Multitasking has gotten a bad rap recently—more than one study has shown it makes you less efficient and, well, stupider. (As someone once said, “Multitasking means screwing up several things at once.”)
And yet, many jobs seem to require multitasking skills. So what gives?
It could come down to the definition. “Humans don’t really multitask,” says Eyal Ophir, the primary researcher on Stanford’s multitasking study. “We task-switch. We just switch very quickly between tasks, and it feels like we’re multitasking.”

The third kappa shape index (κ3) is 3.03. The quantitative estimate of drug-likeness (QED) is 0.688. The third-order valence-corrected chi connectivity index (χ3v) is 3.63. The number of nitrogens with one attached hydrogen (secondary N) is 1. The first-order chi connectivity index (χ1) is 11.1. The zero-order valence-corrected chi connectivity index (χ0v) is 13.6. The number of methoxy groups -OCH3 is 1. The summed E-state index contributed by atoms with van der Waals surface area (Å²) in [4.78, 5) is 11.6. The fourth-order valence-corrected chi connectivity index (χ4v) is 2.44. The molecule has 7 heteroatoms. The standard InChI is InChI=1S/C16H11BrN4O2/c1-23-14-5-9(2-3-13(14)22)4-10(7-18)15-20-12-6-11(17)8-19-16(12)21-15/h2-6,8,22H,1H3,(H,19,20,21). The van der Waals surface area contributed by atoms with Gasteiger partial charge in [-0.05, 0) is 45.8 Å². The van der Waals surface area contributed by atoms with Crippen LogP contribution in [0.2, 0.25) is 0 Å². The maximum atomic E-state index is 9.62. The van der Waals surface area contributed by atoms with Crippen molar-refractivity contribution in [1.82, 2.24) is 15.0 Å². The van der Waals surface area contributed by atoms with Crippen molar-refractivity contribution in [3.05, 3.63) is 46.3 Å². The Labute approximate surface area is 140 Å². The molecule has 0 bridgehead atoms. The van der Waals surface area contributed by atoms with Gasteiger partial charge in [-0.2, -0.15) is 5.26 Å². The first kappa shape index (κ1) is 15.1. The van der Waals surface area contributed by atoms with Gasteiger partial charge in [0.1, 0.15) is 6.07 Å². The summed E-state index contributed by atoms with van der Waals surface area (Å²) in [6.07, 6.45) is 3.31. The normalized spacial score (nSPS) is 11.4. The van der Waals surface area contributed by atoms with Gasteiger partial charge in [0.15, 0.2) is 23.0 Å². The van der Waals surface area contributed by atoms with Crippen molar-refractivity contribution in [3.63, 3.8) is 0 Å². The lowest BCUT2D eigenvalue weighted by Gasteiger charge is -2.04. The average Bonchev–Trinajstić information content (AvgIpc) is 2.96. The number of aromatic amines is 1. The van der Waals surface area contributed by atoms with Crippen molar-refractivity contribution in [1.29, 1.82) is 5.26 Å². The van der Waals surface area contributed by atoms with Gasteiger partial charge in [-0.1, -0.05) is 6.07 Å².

As such, being a master multitasker isn’t about talking on the phone, updating a spreadsheet and listening to music all at the same time—a sure recipe for sloppy work. It’s about being able to efficiently transition from project to project. And that hyper-organized form of time management is a prized asset in many industries.